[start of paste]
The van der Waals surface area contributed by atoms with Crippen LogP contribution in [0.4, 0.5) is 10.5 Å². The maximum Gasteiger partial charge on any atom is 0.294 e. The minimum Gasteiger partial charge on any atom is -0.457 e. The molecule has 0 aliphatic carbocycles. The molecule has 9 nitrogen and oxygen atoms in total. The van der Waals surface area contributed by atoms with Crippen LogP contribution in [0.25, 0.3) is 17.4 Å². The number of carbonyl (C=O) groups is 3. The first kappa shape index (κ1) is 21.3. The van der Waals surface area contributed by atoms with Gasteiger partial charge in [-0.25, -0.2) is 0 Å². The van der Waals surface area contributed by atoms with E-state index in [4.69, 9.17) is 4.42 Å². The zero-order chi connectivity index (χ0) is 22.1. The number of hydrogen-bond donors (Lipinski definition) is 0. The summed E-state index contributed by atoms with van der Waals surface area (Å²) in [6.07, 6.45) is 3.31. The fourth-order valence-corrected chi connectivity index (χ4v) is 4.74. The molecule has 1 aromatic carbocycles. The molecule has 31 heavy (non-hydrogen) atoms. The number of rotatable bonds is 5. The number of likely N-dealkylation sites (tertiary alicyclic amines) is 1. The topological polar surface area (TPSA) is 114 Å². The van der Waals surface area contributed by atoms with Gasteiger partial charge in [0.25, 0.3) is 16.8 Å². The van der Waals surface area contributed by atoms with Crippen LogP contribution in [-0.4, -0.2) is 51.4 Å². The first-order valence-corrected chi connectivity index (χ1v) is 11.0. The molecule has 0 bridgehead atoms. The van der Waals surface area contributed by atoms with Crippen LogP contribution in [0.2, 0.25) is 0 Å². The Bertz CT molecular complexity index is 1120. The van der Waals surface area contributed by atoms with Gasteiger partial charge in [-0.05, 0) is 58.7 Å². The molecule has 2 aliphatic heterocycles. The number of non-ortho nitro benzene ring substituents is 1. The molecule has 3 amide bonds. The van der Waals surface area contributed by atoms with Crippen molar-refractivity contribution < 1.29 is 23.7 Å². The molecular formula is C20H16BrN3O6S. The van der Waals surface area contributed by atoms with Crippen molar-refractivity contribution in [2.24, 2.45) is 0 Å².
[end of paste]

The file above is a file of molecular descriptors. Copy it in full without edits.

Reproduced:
The van der Waals surface area contributed by atoms with Crippen LogP contribution in [0.4, 0.5) is 10.5 Å². The maximum Gasteiger partial charge on any atom is 0.294 e. The minimum Gasteiger partial charge on any atom is -0.457 e. The molecule has 0 aliphatic carbocycles. The molecule has 9 nitrogen and oxygen atoms in total. The van der Waals surface area contributed by atoms with Crippen LogP contribution in [0.25, 0.3) is 17.4 Å². The number of carbonyl (C=O) groups is 3. The first kappa shape index (κ1) is 21.3. The van der Waals surface area contributed by atoms with Gasteiger partial charge in [-0.25, -0.2) is 0 Å². The van der Waals surface area contributed by atoms with E-state index in [4.69, 9.17) is 4.42 Å². The zero-order chi connectivity index (χ0) is 22.1. The number of hydrogen-bond donors (Lipinski definition) is 0. The summed E-state index contributed by atoms with van der Waals surface area (Å²) in [6.07, 6.45) is 3.31. The fourth-order valence-corrected chi connectivity index (χ4v) is 4.74. The molecule has 1 aromatic carbocycles. The molecule has 31 heavy (non-hydrogen) atoms. The number of rotatable bonds is 5. The number of likely N-dealkylation sites (tertiary alicyclic amines) is 1. The topological polar surface area (TPSA) is 114 Å². The van der Waals surface area contributed by atoms with Gasteiger partial charge in [0.25, 0.3) is 16.8 Å². The van der Waals surface area contributed by atoms with Crippen LogP contribution in [-0.4, -0.2) is 51.4 Å². The first-order valence-corrected chi connectivity index (χ1v) is 11.0. The molecule has 0 bridgehead atoms. The van der Waals surface area contributed by atoms with Crippen LogP contribution in [0.2, 0.25) is 0 Å². The Bertz CT molecular complexity index is 1120. The van der Waals surface area contributed by atoms with Gasteiger partial charge in [-0.05, 0) is 58.7 Å². The molecule has 2 aliphatic heterocycles. The number of non-ortho nitro benzene ring substituents is 1. The molecule has 3 amide bonds. The van der Waals surface area contributed by atoms with Crippen molar-refractivity contribution < 1.29 is 23.7 Å². The molecular formula is C20H16BrN3O6S. The van der Waals surface area contributed by atoms with Crippen molar-refractivity contribution in [2.24, 2.45) is 0 Å².